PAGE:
Methods


This prospective, observational study included 61 consecutive eyes of 36 patients who received Artiflex myopia (n = 42) or Artiflex toric (n = 19) pIOLs between June 2007 and June 2009 at the Academic Center for Refractive Surgery, University Eye Clinic Maastricht, Maastricht, The Netherlands. Thirteen men and 23 women were included (toric group, 4 men and 7 women; myopia group, 9 men and 16 women), with a mean age of 40.0 ± 10.5 years.


The surgical procedures were performed by the same surgeon (R.M.M.A.N.). The surgical technique of pIOL implantation and postoperative eye drops regimen has been described elsewhere. The criteria for performing pIOL implantation in our institution are: a stable refractive error during the previous 2 years; an anterior chamber depth of 3.2 mm or more (measured from the epithelium to the crystalline lens); pupil (in mesopic light conditions) less than 7 mm; endothelial cell density 2000 cells/mm 2 or more; no corneal, pupil, or iris abnormalities; and no history of glaucoma or of chronic or recurrent uveitis.


Before surgery and 3 months after surgery undilated retinal straylight was measured using the compensation comparison-based C-Quant straylight meter (Oculus Optikgeräte, Wetzlar, Germany). The subject fixates 2 disc-shaped fields in the center and has to decide for each stimulus which of these test fields has the strongest flickering. In this way, the amount of straylight can be quantified for the examined eye.


Preoperative and postoperative straylight values were compared. To ensure a reliable straylight value, the built-in reliability parameters were chosen as follows: expected standard deviation less than 0.08 and the shape factor Q of more than 1.0, which is defined as a reliable measurement by the manufacturer. If needed, the measurement was repeated until 2 reliable measurements were obtained. The mean of 2 measurements was used for statistical analysis. Each measurement was made using the spherical equivalent correction of the patient, which can be inserted in the optical tube of the Oculus C-Quant using a set of trial lenses provided by the manufacturer. All measurements were performed under the same ambient light conditions.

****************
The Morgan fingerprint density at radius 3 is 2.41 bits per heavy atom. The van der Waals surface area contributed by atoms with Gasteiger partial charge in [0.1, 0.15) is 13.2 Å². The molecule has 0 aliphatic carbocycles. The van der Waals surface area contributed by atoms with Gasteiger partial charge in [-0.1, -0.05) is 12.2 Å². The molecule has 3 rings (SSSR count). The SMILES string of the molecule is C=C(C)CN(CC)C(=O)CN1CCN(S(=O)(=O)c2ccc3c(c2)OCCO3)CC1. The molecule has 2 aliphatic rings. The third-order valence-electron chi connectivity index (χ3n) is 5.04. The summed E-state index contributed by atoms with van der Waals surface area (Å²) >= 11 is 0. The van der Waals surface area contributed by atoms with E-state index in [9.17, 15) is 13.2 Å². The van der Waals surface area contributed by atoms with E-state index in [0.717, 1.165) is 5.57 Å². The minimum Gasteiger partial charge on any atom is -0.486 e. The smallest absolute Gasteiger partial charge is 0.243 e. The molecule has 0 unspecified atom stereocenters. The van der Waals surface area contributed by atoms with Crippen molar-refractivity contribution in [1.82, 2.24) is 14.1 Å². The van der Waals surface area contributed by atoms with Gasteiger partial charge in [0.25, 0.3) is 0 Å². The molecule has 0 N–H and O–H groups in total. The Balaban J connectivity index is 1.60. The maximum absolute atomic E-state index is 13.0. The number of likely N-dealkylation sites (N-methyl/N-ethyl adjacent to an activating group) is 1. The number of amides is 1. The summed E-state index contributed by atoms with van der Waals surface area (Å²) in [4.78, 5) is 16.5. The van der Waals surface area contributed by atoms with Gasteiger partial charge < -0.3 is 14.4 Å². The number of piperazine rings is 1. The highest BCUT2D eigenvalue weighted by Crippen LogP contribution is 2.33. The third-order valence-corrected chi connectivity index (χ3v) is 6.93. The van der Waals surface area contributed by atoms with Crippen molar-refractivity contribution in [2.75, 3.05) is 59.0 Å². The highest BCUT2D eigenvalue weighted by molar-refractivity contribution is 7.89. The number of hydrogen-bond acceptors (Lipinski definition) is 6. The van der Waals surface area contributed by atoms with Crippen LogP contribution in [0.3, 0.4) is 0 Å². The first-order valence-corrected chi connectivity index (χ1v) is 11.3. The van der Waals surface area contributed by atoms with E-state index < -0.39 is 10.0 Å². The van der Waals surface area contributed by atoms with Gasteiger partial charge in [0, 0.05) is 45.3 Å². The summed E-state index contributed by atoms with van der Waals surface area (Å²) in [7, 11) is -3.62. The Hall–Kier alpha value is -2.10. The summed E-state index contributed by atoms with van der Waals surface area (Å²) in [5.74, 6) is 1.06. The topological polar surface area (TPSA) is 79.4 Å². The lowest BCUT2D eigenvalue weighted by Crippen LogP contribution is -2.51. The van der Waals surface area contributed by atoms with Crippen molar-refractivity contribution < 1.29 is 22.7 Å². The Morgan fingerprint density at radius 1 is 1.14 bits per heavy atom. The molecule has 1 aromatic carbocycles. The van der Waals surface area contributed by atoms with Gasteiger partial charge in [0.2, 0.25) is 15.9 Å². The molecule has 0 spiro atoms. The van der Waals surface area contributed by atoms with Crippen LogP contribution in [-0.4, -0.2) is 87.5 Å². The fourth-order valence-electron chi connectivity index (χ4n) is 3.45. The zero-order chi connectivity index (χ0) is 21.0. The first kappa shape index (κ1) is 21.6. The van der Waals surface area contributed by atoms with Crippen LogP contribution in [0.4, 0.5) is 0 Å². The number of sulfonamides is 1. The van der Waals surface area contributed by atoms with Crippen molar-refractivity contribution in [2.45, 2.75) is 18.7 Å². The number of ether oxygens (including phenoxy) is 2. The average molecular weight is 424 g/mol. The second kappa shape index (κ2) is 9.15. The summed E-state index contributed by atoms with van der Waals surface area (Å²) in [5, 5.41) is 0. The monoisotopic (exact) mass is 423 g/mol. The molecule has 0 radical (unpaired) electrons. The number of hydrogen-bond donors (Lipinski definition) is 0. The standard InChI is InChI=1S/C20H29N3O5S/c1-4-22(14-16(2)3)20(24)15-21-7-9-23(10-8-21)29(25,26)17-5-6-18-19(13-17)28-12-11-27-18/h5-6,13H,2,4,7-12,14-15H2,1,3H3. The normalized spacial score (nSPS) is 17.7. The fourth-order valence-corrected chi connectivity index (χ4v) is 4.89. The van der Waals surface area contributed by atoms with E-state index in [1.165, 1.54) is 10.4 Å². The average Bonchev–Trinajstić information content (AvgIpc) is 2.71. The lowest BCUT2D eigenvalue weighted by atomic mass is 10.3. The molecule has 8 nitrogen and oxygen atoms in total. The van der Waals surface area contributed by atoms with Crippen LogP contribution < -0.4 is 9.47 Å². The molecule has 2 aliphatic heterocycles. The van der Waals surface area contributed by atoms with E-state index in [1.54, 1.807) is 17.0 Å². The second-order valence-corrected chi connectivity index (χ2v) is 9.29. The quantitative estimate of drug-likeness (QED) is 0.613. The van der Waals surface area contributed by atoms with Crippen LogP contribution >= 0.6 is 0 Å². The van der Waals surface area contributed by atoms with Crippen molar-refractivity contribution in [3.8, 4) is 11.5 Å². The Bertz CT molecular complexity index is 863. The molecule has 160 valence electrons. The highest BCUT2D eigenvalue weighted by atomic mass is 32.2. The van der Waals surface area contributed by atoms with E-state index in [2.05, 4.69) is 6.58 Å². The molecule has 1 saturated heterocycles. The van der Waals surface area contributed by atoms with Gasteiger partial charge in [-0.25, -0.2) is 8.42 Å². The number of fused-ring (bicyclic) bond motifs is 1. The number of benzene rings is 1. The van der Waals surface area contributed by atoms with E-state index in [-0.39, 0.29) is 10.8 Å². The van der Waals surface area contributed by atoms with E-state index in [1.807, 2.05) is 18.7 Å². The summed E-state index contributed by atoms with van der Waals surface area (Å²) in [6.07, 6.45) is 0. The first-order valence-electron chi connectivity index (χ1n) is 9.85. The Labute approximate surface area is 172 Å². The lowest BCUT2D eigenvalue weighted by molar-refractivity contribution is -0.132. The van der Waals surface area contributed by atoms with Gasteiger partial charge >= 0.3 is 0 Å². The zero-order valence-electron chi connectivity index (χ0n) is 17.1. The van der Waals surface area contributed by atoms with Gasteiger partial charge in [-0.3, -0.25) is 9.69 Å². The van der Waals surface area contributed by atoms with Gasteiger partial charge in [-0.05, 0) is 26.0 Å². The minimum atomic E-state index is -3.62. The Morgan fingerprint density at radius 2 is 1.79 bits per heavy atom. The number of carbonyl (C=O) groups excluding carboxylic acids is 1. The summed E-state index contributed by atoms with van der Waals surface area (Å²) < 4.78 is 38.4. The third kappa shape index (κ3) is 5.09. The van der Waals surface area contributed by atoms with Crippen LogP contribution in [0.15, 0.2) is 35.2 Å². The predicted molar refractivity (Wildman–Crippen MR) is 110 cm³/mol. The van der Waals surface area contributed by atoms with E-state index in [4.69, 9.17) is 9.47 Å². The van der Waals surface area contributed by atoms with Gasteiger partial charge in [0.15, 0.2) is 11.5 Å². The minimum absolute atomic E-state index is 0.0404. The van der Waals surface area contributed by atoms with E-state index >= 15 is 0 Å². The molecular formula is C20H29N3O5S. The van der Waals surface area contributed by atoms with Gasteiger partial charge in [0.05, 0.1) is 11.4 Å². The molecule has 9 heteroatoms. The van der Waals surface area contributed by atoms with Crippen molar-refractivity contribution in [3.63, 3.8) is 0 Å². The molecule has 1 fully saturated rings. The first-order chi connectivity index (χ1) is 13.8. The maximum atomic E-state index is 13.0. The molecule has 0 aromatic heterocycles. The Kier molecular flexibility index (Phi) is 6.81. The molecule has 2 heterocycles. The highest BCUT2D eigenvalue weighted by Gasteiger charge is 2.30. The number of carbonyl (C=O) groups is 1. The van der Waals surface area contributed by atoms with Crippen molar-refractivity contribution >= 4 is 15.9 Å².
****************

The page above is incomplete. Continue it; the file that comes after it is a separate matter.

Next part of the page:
During the preoperative and postoperative visit, several examinations were performed, including: subjective refraction to evaluate spherical equivalent (SE) and astigmatism, measurement of Snellen best spectacle-corrected visual acuity (BSCVA), corneal topography (EyeMap EH-290; Alcon, Fort Worth, Texas, USA) to evaluate the keratometry values, axial length (IOLMaster; Carl Zeiss Meditec, Dublin, California, USA), and pupil size in mesopic low lighting conditions (P2000 SA pupillometer; Procyon Instruments Ltd, London, United Kingdom).


Statistical Analysis


All collected data were exported from an Excel spreadsheet (Microsoft, Redmond, Washington, USA) to SPSS for Windows software version 15.0 (SPSS, Inc, Chicago, Illinois, USA) for data analysis. Continuous variables were described as mean ± standard deviation. Straylight values were measured by the Oculus C-Quant on a logarithmic scale (log(s)). To compare the preoperative and postoperative measurements, paired t tests were applied. Straylight also was compared with a normal reference data base to calculate the base and age-corrected straylight value. We used the method as described in the study by Rozema and associates. In healthy eyes, retinal straylight can be modelled using the following equation:


log(s)=0931+log(1+(Age/654))
log ⁡ ( s ) = 0 ⋅ 931 + log ⁡ ( 1 + ( A g e / 65 4 ) )


To calculate the base and age-corrected straylight value, the measured straylight values were subtracted by the above-mentioned reference model (1).


Besides the influence of age, Rozema and associates described an increase of straylight with higher axial length. Therefore, we designed a model to correct for the axial length of a normal population ( L norm = 23.44 mm), computing the base, age and axial length-corrected straylight value, using the following equation:


log(s)=[0931+log(1+(Age/654)]×[1+(axiallengthLnorm)/Lnorm],Lnorm=23.44.
log ⁡ ( s ) = [ 0 ⋅ 931 + log ⁡ ( 1 + ( A g e / 65 4 ) ] × [ 1 + ( a x i a l ⁢ l e n g t h − L n o r m ) / L n o r m ] , L n o r m = 23.44.

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Jan 16, 2017 | Posted by in OPHTHALMOLOGY | Comments Off on The Effect of Iris-Fixated Foldable Phakic Intraocular Lenses on Retinal Straylight